Grenada Travel Guide

Grenada is actually made up of three islands: Grenada, Carriacou and Petite Martinique. With the scent of spices and the sound of Calypso in the air, Grenada is a great place to relax and slow life down.

Grenada has one of the most varied Caribbean environments with everything from mountains, volcanoes and crater lakes to rainforests, mangrove swamps, coral reefs and white sand beaches. Together, the three islands have more than 40 beautiful beaches, so despite the crowds, there is room for everyone.

Why You Should Go

What’s Cool: Grand Anse and the other 39 beaches, snorkeling, dancing to Calypso under the stars, spicy seafood cuisine, smelling spices in the wind.

What’s Not: Wet season, the crowds, occasional street crime, not being able to find a taxi at night or on a Sunday.

When to Go

The dry season runs from January to May, while the rainy season runs from June to December and features rain about 22 days a month. Although you won’t have to fight the crowds in the wet season, you’ll probably end up sharing the beach with no one else but goats for company.

Getting There & Away

If you are looking to get to Grenada in a hurry, Miami offers the highest number of direct flights to Point Salines International Airport. There are several international ports including St George’s where you can enter Grenada from abroad, and it is easy to rent a yacht or hire a boat to travel between islands once you are here. There are several car rental agencies as well as plenty of taxis; on weekdays, before sundown that is.

Health & Safety

Food & Hospitality

Street crime can be a concern in Grenada, although probably not much more so than in most major American cities. Since tourists are often the targets of petty crime, it is a good idea not to travel alone after dark, especially in tourist areas and near beaches, hotels and large restaurants.

If you are planning on hiking in Grenada, be sure to bring mosquito repellant, as there is a chance of getting dengue fever. Most health concerns among tourists in Grenada however can be easily prevented by wearing hats, sunscreen and drinking lots of water.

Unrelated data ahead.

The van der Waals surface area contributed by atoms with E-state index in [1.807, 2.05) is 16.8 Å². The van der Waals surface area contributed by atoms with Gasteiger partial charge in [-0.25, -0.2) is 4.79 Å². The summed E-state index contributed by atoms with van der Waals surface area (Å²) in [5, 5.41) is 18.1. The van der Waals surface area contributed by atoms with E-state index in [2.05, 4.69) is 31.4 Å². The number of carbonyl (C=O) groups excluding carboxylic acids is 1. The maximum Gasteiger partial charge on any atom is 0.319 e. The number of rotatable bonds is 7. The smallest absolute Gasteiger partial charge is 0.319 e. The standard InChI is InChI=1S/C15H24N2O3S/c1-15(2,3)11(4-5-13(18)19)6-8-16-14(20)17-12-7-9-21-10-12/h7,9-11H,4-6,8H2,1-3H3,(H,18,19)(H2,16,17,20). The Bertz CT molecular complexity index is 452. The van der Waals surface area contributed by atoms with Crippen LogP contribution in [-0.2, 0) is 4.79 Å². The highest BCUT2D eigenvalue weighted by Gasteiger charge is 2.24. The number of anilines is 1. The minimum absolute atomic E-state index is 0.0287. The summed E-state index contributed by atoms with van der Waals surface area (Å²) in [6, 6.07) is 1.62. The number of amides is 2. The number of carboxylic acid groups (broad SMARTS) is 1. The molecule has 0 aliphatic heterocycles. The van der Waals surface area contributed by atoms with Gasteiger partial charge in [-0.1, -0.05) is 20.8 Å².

You could probably spend the rest of your life lying in the sun on the white sands but for those on a limited vacation:

  • One day in St George’s.
  • Two days on Grand Anse Beach.
  • Three days on Carriacou.
  • One day on Petite Martinique.
  • One day in Grande Etang National Park.


st-georges: the hillside capital surrounds a deep harbor and is full of narrow twisting streets and distinctive Creole houses.

grand-anse-beach: one of the most famous beaches in the region, its white sand is legendary.

carriacou: you won’t have difficulty finding rooms, views or uncrowded beaches on this slow-paced, low-key rural island.

grand-etang-national-park: there are plenty of trails to take you through the rainforest to crater lakes and waterfalls.

spice-country: is accessed by a road that winds through picturesque fishing villages. You can see a modern spice plantation and factory at the Dougaldston Estate.

petite-martinique: most of the accommodation here is small and intimate, making it a good place to get away from the crowds in other parts during the dry season.


Diving: the island of Carricou is also known as the ‘Island of Coral Reefs’ and has excellent marine life and good diving conditions.

Yachting: where there are islands in the Carribbean, there is good yachting, but when you are in Grenada, the chances are that there will also be some kind of festival or regatta celebrating the sport.

Hiking/walking: there are trails in a few national parks throughout the country, most of which offer excellent opportunities for bird-watching, spotting spectacular flowers and climbing to crater lakes.

Deep sea fishing: marlin, wahoo, tuna and sailfish are to be found relatively close to shore, so go out for a day and bring back a big one.

Festivals & Events

Many of Grenada’s big events involve either music or sailing.

January: Grenada Sailing Festival sees races with both international yachts and traditional boats, and is a great excuse to hang out at the beach and party.

February: Carnivale, the yearly pre-Lent celebration in Carriacou, can add a little Calypso and a lot of spice to you holiday.

April: Tivoli Drum Festival and the Carriacou Maroon Music Festival offer a whole lot of music, dancing and good food thrown in too.

May: Grenada Drum Festival has traditional, modern and international beats served up beside traditional cuisine.

August: if you miss the party in February, or just can’t get enough, celebrate Carnivale all over again.